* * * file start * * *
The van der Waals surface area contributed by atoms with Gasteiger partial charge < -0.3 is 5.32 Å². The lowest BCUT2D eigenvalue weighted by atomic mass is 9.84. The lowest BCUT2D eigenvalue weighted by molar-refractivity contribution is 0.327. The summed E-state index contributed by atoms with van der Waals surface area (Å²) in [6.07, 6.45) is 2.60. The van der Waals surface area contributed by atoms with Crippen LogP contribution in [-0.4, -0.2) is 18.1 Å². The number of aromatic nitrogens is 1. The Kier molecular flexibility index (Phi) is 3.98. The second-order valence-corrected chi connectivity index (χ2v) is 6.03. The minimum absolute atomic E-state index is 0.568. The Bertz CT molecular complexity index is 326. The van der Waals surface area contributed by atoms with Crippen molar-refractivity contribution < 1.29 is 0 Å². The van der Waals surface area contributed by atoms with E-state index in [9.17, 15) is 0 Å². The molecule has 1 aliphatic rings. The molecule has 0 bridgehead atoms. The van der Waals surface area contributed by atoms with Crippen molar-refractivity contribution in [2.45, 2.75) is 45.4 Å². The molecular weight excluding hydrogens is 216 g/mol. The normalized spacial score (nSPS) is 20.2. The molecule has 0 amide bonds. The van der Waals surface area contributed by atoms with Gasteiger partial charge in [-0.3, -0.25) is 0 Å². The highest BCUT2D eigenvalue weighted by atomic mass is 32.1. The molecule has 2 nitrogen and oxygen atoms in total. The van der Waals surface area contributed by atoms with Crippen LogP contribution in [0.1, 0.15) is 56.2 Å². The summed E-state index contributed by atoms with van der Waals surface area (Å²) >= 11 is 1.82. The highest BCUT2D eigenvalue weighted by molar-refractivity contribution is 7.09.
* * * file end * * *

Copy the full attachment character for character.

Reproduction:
The van der Waals surface area contributed by atoms with Gasteiger partial charge < -0.3 is 5.32 Å². The lowest BCUT2D eigenvalue weighted by atomic mass is 9.84. The lowest BCUT2D eigenvalue weighted by molar-refractivity contribution is 0.327. The summed E-state index contributed by atoms with van der Waals surface area (Å²) in [6.07, 6.45) is 2.60. The van der Waals surface area contributed by atoms with Crippen LogP contribution in [-0.4, -0.2) is 18.1 Å². The number of aromatic nitrogens is 1. The Kier molecular flexibility index (Phi) is 3.98. The second-order valence-corrected chi connectivity index (χ2v) is 6.03. The minimum absolute atomic E-state index is 0.568. The Bertz CT molecular complexity index is 326. The van der Waals surface area contributed by atoms with Crippen molar-refractivity contribution < 1.29 is 0 Å². The van der Waals surface area contributed by atoms with E-state index in [9.17, 15) is 0 Å². The molecule has 1 aliphatic rings. The molecule has 0 bridgehead atoms. The van der Waals surface area contributed by atoms with Crippen molar-refractivity contribution in [2.45, 2.75) is 45.4 Å². The molecular weight excluding hydrogens is 216 g/mol. The normalized spacial score (nSPS) is 20.2. The molecule has 0 amide bonds. The van der Waals surface area contributed by atoms with Gasteiger partial charge in [-0.3, -0.25) is 0 Å². The highest BCUT2D eigenvalue weighted by atomic mass is 32.1. The molecule has 2 nitrogen and oxygen atoms in total. The van der Waals surface area contributed by atoms with Crippen LogP contribution in [0.1, 0.15) is 56.2 Å². The summed E-state index contributed by atoms with van der Waals surface area (Å²) >= 11 is 1.82. The highest BCUT2D eigenvalue weighted by molar-refractivity contribution is 7.09.